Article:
Former Joint Chiefs Chairman Breaks Silence on Trump's Leadership, Says Trump Shows 'Disdain' for Peaceful Protests

Mike Mullen, the former chairman of the Joint Chiefs of Staff, called President Donald Trump's Monday visit outside of St. John's Church in Washington D.C. a "stunt" while saying he thinks Trump has "disdain" for peaceful protests and will dangerously politicize the military against American citizens.

"It sickened me yesterday to see security personnel—including members of the National Guard—forcibly and violently clear a path through Lafayette Square to accommodate the president's visit outside St. John's Church," Mullen wrote in an op-ed published in The Atlantic.

Mullen says he has been "reticent" to criticize Trump's leadership until now, "but we are at an inflection point, and the events of the past few weeks have made it impossible to remain silent," he wrote.

"Whatever Trump's goal in conducting his visit, he laid bare his disdain for the rights of peaceful protest in this country, gave succor to the leaders of other countries who take comfort in our domestic strife, and risked further politicizing the men and women of our armed forces," Mullen wrote.

"There was little good in the stunt," he added.

Mullen denounced violence, vandalism and looting that has occurred alongside the protests for George Floyd, the 46-year-old black man who died in police custody.

While acknowledging the institutional racism and police brutality that sparked the nationwide protests, Mullen wrote that he doesn't trust Trump to wisely use of armed forces to enforce domestic laws nor does he think the protests have warranted a heavy reliance on military troops yet.

Mike Mullen
Now-former Chairman of the Joint Chiefs of Staff Adm. Mike Mullen (R) conducts a press briefing on June 24, 2010 in Arlington, Virginia. Astrid Riecken/Getty

In a public briefing on Monday evening, Trump referred to rioters as "domestic terrorists" and said he had recommended state governors to deploy the National Guard "in sufficient numbers that we dominate the streets." Trump also promised to deploy the military if governors don't comply said the government will pursue severe criminal penalties for organizers of protests.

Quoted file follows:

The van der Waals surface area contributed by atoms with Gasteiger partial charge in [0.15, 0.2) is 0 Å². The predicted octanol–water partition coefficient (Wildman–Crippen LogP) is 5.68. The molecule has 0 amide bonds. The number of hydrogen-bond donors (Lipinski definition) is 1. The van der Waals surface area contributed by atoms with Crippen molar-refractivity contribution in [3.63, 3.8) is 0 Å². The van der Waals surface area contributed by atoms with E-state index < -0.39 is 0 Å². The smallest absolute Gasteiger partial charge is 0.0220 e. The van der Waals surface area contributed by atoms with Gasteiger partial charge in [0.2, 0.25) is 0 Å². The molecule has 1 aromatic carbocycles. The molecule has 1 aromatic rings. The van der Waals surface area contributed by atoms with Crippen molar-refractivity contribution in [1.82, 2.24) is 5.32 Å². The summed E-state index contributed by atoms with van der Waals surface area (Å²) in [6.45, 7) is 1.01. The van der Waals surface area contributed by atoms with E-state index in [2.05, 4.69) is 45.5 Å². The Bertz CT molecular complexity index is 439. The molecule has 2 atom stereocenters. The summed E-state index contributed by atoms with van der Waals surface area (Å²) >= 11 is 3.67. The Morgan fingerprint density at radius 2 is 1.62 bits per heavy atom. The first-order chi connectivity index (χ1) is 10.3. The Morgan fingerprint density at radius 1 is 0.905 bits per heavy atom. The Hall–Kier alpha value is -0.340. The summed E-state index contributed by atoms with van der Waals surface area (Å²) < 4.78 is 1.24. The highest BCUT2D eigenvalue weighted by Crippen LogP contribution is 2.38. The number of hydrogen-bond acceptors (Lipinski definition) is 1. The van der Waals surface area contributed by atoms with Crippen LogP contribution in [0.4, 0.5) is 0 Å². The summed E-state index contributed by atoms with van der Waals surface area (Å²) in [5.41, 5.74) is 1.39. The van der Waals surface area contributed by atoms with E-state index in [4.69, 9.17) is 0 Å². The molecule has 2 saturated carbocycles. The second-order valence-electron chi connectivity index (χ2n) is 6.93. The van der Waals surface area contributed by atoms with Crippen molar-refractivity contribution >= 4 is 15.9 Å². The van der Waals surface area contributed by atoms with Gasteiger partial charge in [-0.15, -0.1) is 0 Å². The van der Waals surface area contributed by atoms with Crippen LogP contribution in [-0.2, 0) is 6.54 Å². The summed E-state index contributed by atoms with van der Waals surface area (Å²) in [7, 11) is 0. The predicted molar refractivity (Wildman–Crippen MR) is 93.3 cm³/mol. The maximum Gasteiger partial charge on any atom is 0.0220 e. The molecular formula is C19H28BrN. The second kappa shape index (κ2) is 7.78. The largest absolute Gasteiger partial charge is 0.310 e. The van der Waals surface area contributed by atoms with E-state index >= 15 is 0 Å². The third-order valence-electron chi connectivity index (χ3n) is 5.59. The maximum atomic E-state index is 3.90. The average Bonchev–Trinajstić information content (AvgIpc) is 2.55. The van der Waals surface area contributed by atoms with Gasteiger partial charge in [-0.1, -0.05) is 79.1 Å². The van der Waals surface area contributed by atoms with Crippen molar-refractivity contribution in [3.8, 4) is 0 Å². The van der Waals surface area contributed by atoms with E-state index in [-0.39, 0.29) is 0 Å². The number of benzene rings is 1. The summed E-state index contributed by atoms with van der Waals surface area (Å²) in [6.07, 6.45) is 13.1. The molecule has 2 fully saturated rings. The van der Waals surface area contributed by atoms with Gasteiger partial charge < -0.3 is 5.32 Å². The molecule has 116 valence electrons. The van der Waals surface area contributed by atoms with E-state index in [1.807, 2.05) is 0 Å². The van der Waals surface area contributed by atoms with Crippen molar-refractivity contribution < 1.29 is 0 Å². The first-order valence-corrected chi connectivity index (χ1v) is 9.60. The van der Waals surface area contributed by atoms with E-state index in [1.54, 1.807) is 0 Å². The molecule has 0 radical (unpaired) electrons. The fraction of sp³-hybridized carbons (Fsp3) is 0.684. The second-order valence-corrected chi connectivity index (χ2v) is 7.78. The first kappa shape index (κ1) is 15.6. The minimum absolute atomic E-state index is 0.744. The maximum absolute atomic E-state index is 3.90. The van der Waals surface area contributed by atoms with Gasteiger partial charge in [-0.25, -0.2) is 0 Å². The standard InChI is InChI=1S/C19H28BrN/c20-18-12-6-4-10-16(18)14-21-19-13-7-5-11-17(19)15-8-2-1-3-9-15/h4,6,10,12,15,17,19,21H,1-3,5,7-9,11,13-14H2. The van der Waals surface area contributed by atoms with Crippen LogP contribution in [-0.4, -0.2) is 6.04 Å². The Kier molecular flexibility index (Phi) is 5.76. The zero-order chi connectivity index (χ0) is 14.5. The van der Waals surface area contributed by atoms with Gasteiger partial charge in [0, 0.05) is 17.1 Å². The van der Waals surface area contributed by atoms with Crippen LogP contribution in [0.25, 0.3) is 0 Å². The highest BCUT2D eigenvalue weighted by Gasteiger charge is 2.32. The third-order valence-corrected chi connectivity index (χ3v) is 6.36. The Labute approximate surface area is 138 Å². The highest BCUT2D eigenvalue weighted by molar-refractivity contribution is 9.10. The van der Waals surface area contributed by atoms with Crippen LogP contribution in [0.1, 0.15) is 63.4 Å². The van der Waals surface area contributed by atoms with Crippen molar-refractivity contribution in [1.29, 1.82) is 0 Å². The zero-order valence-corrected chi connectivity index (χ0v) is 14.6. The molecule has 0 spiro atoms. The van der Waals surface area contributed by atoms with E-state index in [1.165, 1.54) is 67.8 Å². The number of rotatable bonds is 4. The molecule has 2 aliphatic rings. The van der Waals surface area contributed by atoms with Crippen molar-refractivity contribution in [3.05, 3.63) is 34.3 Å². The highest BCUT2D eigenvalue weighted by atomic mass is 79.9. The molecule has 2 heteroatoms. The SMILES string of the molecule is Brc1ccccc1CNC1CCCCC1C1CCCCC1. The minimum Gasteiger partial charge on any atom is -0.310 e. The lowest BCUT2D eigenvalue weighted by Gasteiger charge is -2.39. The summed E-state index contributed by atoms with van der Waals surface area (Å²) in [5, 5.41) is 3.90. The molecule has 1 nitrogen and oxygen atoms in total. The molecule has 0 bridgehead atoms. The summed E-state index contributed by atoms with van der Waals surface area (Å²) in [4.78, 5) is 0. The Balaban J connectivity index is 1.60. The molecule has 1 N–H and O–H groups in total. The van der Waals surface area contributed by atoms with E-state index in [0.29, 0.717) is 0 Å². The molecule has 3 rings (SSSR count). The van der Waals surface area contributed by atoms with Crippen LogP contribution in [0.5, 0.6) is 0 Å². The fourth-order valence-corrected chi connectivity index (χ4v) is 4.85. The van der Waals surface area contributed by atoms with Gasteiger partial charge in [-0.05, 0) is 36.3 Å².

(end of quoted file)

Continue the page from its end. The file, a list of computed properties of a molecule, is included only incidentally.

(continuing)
Before Trump's comments, U.S. Park Police and the National Guard used tear gas and concussion grenades to clear a peaceful protest out of Lafayette Park so Trump could walk to a photo-op outside the historic St. John's Episcopal Church after his public briefing.

The U.S. Park service claims no tear gas was used on protestors, but Rev. Gini Gerbasi, a former assistant rector of St. John's who was present during the protest, says it was.

"I remain confident in the professionalism of our men and women in uniform," Mullen wrote. " But I am less confident in the soundness of the orders they will be given by this commander in chief... Furthermore, I am deeply worried that as they execute their orders, the members of our military will be co-opted for political purposes."

Mullen served as the 17th Chairman of the Joint Chiefs of Staff from October 1, 2007, to September 30, 2011. The Joint Chiefs of Staff is a body of uniformed leaders in the U.S. Department of Defense which advises the president, the defense secretary, the Homeland Security Council and the National Security Council on military matters.